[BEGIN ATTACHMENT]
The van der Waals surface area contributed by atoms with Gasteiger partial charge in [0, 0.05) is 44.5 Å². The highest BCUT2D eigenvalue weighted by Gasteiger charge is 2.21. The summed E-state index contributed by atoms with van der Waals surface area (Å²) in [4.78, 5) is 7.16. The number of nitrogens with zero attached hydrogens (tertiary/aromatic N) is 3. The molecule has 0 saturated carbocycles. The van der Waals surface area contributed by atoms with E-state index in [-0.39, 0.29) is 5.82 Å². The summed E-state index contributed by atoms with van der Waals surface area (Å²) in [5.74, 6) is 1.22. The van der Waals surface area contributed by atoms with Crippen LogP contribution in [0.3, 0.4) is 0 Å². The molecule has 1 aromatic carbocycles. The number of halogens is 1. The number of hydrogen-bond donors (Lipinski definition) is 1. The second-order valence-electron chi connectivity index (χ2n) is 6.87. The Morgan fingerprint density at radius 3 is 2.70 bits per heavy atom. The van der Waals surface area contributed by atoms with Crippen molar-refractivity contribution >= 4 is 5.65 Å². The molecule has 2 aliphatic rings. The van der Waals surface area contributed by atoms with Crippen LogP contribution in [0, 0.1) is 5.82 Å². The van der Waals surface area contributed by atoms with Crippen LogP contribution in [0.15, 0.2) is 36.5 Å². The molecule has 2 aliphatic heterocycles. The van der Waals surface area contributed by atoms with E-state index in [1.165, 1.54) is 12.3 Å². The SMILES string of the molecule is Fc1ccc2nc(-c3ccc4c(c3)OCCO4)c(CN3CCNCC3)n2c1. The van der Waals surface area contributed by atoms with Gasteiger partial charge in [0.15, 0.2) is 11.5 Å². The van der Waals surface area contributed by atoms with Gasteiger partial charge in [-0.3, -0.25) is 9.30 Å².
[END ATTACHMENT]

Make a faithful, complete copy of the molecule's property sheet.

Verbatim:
The van der Waals surface area contributed by atoms with Gasteiger partial charge in [0, 0.05) is 44.5 Å². The highest BCUT2D eigenvalue weighted by Gasteiger charge is 2.21. The summed E-state index contributed by atoms with van der Waals surface area (Å²) in [4.78, 5) is 7.16. The number of nitrogens with zero attached hydrogens (tertiary/aromatic N) is 3. The molecule has 0 saturated carbocycles. The van der Waals surface area contributed by atoms with E-state index in [-0.39, 0.29) is 5.82 Å². The summed E-state index contributed by atoms with van der Waals surface area (Å²) in [5.74, 6) is 1.22. The van der Waals surface area contributed by atoms with Crippen LogP contribution in [0.3, 0.4) is 0 Å². The molecule has 1 aromatic carbocycles. The number of halogens is 1. The number of hydrogen-bond donors (Lipinski definition) is 1. The second-order valence-electron chi connectivity index (χ2n) is 6.87. The Morgan fingerprint density at radius 3 is 2.70 bits per heavy atom. The van der Waals surface area contributed by atoms with Crippen molar-refractivity contribution >= 4 is 5.65 Å². The molecule has 2 aliphatic rings. The van der Waals surface area contributed by atoms with Crippen LogP contribution in [0, 0.1) is 5.82 Å². The van der Waals surface area contributed by atoms with Crippen LogP contribution in [0.15, 0.2) is 36.5 Å². The molecule has 2 aliphatic heterocycles. The van der Waals surface area contributed by atoms with E-state index in [1.165, 1.54) is 12.3 Å². The SMILES string of the molecule is Fc1ccc2nc(-c3ccc4c(c3)OCCO4)c(CN3CCNCC3)n2c1. The van der Waals surface area contributed by atoms with Gasteiger partial charge in [0.15, 0.2) is 11.5 Å². The van der Waals surface area contributed by atoms with Gasteiger partial charge in [-0.3, -0.25) is 9.30 Å².